wages. And, sweeping as was the
decision in itself, it became more so
because Justice McCook laid down the
rule that contracts like the one be
tween the union and the dress con
cerns must be enforced to fill up the
gap left by the passing of NRA.
The contract was made in February,
1936, between the Popular Priced
Dress Manufacturers' Group, Inc., on
the one side, and the International La
dies' Garment Workers' Union and the
Joint Board of the Dress and Waist
makers of New York. The two affil
iated firms were members of the em
ployers' union, and were bound by the
contract. One part of the contract
pledged the employers not to move
their shops to any place which can be
reached only by paying more than
a 5 cent fare.
"Strong Measures"" Needed
"The logic of the situation calls for
application of strong measures," Jus
tice McCook said. "With the end of
NRA appeared a new need for such
contracts as the one in suit.
"Without a remedy as wide as that
need, unscrupulous employers of la
bor will be tempted to play one com
munity off against another, unlawfully
depriving New York city of her busi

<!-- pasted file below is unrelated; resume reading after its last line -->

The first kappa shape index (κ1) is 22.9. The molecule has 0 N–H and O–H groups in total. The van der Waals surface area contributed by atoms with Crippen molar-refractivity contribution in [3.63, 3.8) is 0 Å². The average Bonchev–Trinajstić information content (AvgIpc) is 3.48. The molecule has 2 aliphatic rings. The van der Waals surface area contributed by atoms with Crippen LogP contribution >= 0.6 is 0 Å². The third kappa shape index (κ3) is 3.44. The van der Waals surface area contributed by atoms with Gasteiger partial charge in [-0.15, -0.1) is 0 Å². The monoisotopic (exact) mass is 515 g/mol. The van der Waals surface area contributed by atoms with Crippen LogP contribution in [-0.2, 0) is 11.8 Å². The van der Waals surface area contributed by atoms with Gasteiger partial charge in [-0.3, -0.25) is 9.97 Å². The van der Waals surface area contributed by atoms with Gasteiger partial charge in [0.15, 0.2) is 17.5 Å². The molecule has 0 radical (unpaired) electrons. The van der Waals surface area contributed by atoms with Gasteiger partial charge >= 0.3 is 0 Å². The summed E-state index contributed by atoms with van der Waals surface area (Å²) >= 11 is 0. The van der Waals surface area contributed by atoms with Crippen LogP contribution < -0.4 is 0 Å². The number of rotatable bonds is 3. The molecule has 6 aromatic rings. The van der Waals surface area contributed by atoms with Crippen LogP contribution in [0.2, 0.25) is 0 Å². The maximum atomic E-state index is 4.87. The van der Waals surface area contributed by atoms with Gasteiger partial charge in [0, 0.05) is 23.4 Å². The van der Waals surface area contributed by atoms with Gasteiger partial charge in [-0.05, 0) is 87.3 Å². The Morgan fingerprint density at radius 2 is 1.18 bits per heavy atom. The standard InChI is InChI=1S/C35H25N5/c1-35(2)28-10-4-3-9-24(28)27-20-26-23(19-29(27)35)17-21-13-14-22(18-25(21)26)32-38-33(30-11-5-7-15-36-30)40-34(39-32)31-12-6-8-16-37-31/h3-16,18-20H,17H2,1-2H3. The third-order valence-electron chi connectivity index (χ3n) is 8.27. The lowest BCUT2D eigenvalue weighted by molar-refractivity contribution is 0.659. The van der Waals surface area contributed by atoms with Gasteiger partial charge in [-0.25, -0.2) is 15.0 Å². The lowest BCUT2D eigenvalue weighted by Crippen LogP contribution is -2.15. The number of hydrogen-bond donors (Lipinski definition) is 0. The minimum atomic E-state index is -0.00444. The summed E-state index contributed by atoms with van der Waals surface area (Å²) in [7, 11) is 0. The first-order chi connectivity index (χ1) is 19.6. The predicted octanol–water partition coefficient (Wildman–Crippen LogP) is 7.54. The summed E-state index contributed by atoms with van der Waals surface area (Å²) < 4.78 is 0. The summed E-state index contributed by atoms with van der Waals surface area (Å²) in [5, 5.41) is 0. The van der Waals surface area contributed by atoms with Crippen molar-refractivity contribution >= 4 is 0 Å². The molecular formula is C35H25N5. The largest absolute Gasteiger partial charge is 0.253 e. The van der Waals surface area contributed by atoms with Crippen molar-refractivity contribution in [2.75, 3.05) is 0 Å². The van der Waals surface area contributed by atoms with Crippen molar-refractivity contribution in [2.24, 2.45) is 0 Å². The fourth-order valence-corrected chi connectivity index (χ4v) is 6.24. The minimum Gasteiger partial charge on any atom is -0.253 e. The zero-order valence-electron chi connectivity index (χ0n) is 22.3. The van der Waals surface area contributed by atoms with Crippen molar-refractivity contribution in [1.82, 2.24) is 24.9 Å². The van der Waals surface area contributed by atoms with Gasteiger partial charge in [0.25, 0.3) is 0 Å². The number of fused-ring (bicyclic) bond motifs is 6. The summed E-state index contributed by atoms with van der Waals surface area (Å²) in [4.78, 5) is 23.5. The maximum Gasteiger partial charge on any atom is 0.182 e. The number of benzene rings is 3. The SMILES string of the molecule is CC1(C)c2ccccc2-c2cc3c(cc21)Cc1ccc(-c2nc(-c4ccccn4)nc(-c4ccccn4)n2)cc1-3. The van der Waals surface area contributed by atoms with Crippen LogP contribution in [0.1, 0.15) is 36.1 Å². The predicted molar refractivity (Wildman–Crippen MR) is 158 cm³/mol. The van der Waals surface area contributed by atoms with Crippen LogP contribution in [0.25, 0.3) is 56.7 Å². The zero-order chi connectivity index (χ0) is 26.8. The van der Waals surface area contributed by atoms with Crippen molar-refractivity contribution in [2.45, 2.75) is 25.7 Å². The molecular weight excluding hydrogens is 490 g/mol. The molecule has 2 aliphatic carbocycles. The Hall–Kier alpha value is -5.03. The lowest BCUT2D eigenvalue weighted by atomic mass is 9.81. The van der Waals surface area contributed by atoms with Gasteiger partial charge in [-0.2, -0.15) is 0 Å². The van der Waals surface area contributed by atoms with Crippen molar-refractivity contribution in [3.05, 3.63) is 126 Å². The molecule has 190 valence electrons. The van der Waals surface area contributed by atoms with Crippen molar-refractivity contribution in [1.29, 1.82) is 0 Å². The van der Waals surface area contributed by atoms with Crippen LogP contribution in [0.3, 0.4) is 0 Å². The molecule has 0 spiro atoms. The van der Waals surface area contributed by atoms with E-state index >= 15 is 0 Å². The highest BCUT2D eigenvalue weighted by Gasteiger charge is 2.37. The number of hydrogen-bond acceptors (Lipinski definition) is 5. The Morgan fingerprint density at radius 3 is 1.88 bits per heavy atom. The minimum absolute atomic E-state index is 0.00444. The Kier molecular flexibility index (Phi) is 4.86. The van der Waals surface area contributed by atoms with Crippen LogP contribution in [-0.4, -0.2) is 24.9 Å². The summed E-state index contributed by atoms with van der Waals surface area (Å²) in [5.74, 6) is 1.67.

ness and her inhabitants of their live
Justice McCook attributed the "un
fortunate result" to a "head-on col
lision between a union conscious of
power and an employer with an un
enviable business record, an aggres
sive personality and a determination
to make a success this time at all
Firms Sought Cheap Labor
"It is clear that the intention was
at one stroke to get rid of the obli
gations of the contract and to obtain
cheaper non-union labor in a more in
David Dubinsky, president of the
International Ladies' Garment Work
ers' Union, and Julius Hochman, head
of the joint board, were jubilant at the
"The decision makes clear," said
Hochman, "that no employer may
evade his responsibilities by taking
the jobs out from under his workers
by seeking sub-standard conditions in
rural areas hitherto untouched by
New York City (ILNS)—Union em
ployes of the Brooklyn Bus Corpora
tion struck on December 29, partially
crippling service on 21 lines in Brook
lyn and four between Brooklyn and
Members of Local 1099 of the
Amalgamated Association of Street,
Electric Railway and Motor Coach
Employes of America authorized the
The union demanded reinstatement
of 30 men dismissed for union activity
and restoration of a former wage
scale. Under the old scale, union diffi
cials said, drivers started at 50 cents
an hour and worker up to 69 in five
years. Under the present scale they
start at 40 and advance to 70 in 11
The union also asked readjustment
of running time, contending that some
scheduler made it necessary to drive
at dangerous speeds.
Subscribe for The Press
xml | txt